During the period from at least 1991 through at least 1996, Rooney owned, operated, and controlled an unregistered broker from offices in New York. The unregistered broker operation used various names during this period, including "EC American Securities Corp."; "EC American Corp."; and "EC American Ltd." (hereinafter collectively, "EC American"). Rooney described EC American as a "merchant bank" rather than a broker, and attempted to hide his ownership and control of EC American by describing himself as a "consultant." In fact, Rooney funded the creation of EC American, chose its name, and hired various personnel to work at EC American including persons who were formerly his close associates at Rooney Pace. Rooney maintained an office and secretary at EC American, received benefits such as health insurance and life insurance through EC American, and directed that funds from various EC American accounts be used to pay both his personal and business expenses.

Rooney hid his control of and financial interest in EC American through offshore companies administered by a nominee located in Jersey, Channel Islands. In or about 1991, Rooney caused this nominee to create two British Virgin Islands companies: Oracle Ltd. ("Oracle") and EC American Ltd. ("ECAL BVI"). Rooney operated Oracle through his nominee pursuant to an unwritten arrangement in which he described himself as a consultant. Oracle in turn had an unwritten consulting arrangement with ECAL BVI, and ECAL BVI then ostensibly provided consulting services to EC American. In fact, Rooney beneficially owned and controlled Oracle and ECAL BVI. The tiered consulting arrangement between EC American, ECAL BVI, and Oracle was designed to provide and in fact provided a means for Rooney to hide his direct pecuniary interest in EC American's operations. Fees due EC American were directed to an offshore account held in Oracle's name in Jersey, and funds from this account were used for Rooney's business and personal expenses.

By 1992, Alexander joined EC American also as a consultant. Until he left EC American in 1996, Alexander shared an office with Rooney, and worked with Rooney in various capacities in structuring financing for, and soliciting investors in, public and private securities offerings.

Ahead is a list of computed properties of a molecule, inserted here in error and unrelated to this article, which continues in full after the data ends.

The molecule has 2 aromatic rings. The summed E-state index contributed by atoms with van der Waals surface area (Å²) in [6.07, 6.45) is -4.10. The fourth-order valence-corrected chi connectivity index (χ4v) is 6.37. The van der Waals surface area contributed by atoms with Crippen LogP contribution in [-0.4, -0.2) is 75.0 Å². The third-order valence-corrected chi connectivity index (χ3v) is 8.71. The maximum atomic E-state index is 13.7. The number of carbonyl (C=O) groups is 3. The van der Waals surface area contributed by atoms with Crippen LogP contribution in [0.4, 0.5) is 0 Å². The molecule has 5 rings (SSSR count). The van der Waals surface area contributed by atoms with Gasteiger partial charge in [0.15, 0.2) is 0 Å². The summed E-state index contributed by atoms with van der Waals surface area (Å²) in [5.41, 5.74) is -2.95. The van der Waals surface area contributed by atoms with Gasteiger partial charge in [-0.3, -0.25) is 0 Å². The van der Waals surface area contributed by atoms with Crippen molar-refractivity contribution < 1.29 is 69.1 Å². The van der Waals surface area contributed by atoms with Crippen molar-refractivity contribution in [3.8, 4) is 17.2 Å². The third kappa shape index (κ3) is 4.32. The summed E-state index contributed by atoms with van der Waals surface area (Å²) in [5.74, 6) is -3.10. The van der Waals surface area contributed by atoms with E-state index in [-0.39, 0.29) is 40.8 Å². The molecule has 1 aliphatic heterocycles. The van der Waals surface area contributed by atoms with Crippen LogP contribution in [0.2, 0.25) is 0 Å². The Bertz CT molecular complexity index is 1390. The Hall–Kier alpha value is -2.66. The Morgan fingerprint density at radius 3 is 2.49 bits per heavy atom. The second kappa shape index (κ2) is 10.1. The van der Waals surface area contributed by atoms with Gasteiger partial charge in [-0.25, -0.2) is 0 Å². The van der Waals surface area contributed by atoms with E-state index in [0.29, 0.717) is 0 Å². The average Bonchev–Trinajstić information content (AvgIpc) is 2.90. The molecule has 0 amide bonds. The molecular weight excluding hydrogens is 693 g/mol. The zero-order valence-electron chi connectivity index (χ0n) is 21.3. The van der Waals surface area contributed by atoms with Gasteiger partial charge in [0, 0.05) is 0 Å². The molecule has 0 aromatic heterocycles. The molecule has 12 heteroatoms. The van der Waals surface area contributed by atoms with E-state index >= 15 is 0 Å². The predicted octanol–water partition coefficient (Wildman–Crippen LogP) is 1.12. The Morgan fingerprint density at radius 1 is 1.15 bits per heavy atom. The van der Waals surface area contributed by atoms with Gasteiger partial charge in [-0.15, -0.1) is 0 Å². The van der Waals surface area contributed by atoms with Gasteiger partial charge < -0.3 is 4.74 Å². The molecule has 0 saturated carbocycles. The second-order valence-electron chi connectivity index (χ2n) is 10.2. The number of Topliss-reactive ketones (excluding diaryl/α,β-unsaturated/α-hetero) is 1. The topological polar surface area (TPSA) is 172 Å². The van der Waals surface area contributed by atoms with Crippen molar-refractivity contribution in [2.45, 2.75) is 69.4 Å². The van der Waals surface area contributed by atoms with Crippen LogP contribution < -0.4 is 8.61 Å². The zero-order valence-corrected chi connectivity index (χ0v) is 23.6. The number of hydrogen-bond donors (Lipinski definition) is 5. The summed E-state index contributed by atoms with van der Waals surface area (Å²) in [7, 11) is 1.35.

C. EC American Sold Securities for the Account of Others

Rooney's and Alexander's activities through EC American included structuring financings for various companies; directly soliciting persons to purchase securities in those financings; contracting with others who would obtain a commission for selling the securities; controlling investor funds raised from those sales until the transactions closed; and upon closing of the transaction, receiving transaction-based compensation.

1. Disease Detection International, Inc.

Rooney represented to a company called Disease Detection International, Inc. ("DDI") that he had taken a company public in Italy and was returning to the United States to become involved in the brokerage business and do deals in the United States. Thereafter, Rooney and Alexander structured and prepared private placement memoranda for two private placement financings for DDI, raising a total of approximately $2.6 million. Rooney was actively involved in deciding the types of securities that would be issued, the amount of securities that would be offered, and the selling price. Rooney and Alexander each directly solicited investors to participate in these private placements, by telephoning or meeting with prospective investors, and then causing persons working at EC American to provide private placement memoranda and subscription agreements to the prospective investors. In addition, Rooney hired individuals who used office space and telephones at EC American's New York office to solicit prospective investors. These third parties were paid a commission based upon a percentage of the amount of the private placement they sold. The persons who purchased shares of DDI in these private placements sent their subscription agreements to EC American and their funds to an account opened by employees of EC American at Rooney's direction. The investors' funds remained in this account, and under EC American's control, until the private placements closed, at which time EC American employees disbursed the funds. Upon closing of the private placements, EC American collected its fees by transferring monies from this account to other accounts held by EC American.

2. Trinity Biotech plc

Rooney and Alexander were involved in the initial public offering of Trinity Biotech plc ("Trinity"), which raised approximately $5 million. Rooney structured the initial public offering, and effectively determined the number and classes of shares to be offered, the amount to be raised, and disposition of proceeds. Rooney and others at EC American organized and appeared at road shows promoting the initial public offering. Rooney, Alexander and others at EC American directly sold over $4 million of the initial public offering, and Rooney and Alexander directly solicited investors to subscribe to the offering. The prospectus disclosed that EC American was paid $125,000 from the proceeds of the offering as a "finder's fee."

3. Obsidian Research N.V.